Week 6 Theories of Learning and Instruction II
Questions of Week 6:
1. Would you recommend that an instructional designer adhere to one of these theoretical perspectives consistently or work out their own eclectic philosophy? Why? (Do not forget to add pros and cons of your position)
2. Watch the video and answer: Which learning theory is applied in this classroom? Why? Is it really possible to implement such a classroom, what are the requirements and challenges?
Take a position and answer this question.
3. As an Instructional Technologist, present your own "philosophy of instruction". How do you realize this philosophy to real life settings? Specify what audience you have in mind (e.g. children in school, college students, adults in nonformal education, corporate training...). Do not forget to cite relevant literature to support your arguments - No opinion paper please!
Hint: You might then think about the factors that you have to consider when planning a lesson, such as motivation, presenting new information, allowing practice, providing feedback, evaluating, etc.
4- Write three questions related with this week issues.
1. Watch the Video- Learning Centers
2. Driscoll, M.P. (2005). Constructivism Ch 11 in Psychology of Learning for Instruction, 3nd ed, Boston: Allyn&Bacon, 372-396.
3. Ertmer, P. A., & Newby, T. J. (1993). Behaviorism, Cognitivism, Constructivism: Comparing Critical Features from an Instructional Design Perspective. Performance Improvement Quarterly, 6 (4), 50-72.
Ertmer, P. A., & Newby, T. J. (2013). Behaviorism, Cognitivism, Constructivism: Comparing Critical Features from an Instructional Design Perspective. Performance Improvement Quarterly, 26 (2), 43-71.
4. Winn, W. (2003). Cognitive Perspectives in Psychology. Ch 4 in Jonassen Handbook of Research, 2nd ed, 79-112. (More Focus on section 4.5 COGNITIVE THEORY AND EDUCATIONAL TECHNOLOGY)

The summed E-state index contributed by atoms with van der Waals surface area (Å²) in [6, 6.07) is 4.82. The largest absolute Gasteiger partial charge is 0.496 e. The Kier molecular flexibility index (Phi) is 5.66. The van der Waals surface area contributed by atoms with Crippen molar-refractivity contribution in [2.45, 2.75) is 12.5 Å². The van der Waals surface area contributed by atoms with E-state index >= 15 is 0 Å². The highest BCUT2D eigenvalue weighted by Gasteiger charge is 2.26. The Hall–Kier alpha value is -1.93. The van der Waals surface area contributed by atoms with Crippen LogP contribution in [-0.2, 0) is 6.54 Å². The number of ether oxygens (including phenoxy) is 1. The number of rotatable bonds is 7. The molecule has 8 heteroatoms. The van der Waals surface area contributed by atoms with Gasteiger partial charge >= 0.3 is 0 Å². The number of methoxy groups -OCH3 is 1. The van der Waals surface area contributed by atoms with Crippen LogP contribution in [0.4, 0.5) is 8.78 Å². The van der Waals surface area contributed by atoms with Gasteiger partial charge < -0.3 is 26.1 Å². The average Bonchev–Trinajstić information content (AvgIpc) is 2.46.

5. Airasian, P. W. & Walsh, M. E. (1997). Constructivist Cautions. Phi Delta Kappan, 444-449.
6. Reigeluth, C. M. (1992). Reflections on the implications of constructivism for educational technology. Ch 13 in Constructivism and The Technology of Instruction: a conversation. Duffy, T. M. & Jonassen D. H. Lawrence Erlbaum Associates. 149-151.
7. Bonner, J. (1998). implication of cognitive theory forInstructional Design: Revisited. Educational Technology and communication journal. 36(1). 4-14.
8.Paul A. Kirschner & Jeroen J.G. van Merriënboer (2013). Do Learners Really Know Best? Urban Legends in Education, Educational Psychologist, 48:3, 169-183, DOI: 10.1080/00461520.2013.804395
1. Molenda, M. Reigeluth C. M. & Nelson L. M. (2003). Instructional Design.Enyclopedia of cognitivce science. In L. Nadel (Ed.) vol 2. London: Nature Publishing Group. 574-578.
2. Merril, D. M. (-). First Principles of Instruction. Educational Technology Research and Development. (in press)
3. Royer, J. M. (2005). The cognitive revolution in educational psychology. Ch1 in The cognitive revolution in educational psychology. James M. Royer. pp.1-12.
4.Renkl, A. (2009). Why constructivists should not talk about constructivist learning environments: A commentary on Loyens and Gijbels (2008). Instructional Science. 37, 495–498.